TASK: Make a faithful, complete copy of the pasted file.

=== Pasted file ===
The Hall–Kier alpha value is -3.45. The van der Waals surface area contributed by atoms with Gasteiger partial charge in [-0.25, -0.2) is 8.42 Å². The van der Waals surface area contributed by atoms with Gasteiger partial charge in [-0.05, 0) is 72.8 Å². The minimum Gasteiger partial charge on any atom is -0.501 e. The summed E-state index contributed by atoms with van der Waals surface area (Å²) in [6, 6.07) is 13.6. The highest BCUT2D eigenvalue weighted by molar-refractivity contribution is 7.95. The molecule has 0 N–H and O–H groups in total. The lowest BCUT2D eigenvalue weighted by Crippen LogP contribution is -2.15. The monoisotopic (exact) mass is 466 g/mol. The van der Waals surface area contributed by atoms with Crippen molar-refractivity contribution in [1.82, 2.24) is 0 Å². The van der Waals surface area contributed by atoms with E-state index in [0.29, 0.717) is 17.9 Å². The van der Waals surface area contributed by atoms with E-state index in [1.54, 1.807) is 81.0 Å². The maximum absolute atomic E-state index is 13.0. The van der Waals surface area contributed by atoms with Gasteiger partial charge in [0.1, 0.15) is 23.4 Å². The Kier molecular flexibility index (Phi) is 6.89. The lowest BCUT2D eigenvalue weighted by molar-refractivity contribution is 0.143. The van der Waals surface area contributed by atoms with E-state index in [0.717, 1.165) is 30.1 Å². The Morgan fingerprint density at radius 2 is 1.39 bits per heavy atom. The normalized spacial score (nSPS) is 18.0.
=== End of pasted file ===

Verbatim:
The Hall–Kier alpha value is -3.45. The van der Waals surface area contributed by atoms with Gasteiger partial charge in [-0.25, -0.2) is 8.42 Å². The van der Waals surface area contributed by atoms with Gasteiger partial charge in [-0.05, 0) is 72.8 Å². The minimum Gasteiger partial charge on any atom is -0.501 e. The summed E-state index contributed by atoms with van der Waals surface area (Å²) in [6, 6.07) is 13.6. The highest BCUT2D eigenvalue weighted by molar-refractivity contribution is 7.95. The molecule has 0 N–H and O–H groups in total. The lowest BCUT2D eigenvalue weighted by Crippen LogP contribution is -2.15. The monoisotopic (exact) mass is 466 g/mol. The van der Waals surface area contributed by atoms with Crippen molar-refractivity contribution in [1.82, 2.24) is 0 Å². The van der Waals surface area contributed by atoms with E-state index in [0.29, 0.717) is 17.9 Å². The van der Waals surface area contributed by atoms with E-state index in [1.54, 1.807) is 81.0 Å². The maximum absolute atomic E-state index is 13.0. The van der Waals surface area contributed by atoms with Gasteiger partial charge in [0.1, 0.15) is 23.4 Å². The Kier molecular flexibility index (Phi) is 6.89. The lowest BCUT2D eigenvalue weighted by molar-refractivity contribution is 0.143. The van der Waals surface area contributed by atoms with E-state index in [0.717, 1.165) is 30.1 Å². The Morgan fingerprint density at radius 2 is 1.39 bits per heavy atom. The normalized spacial score (nSPS) is 18.0.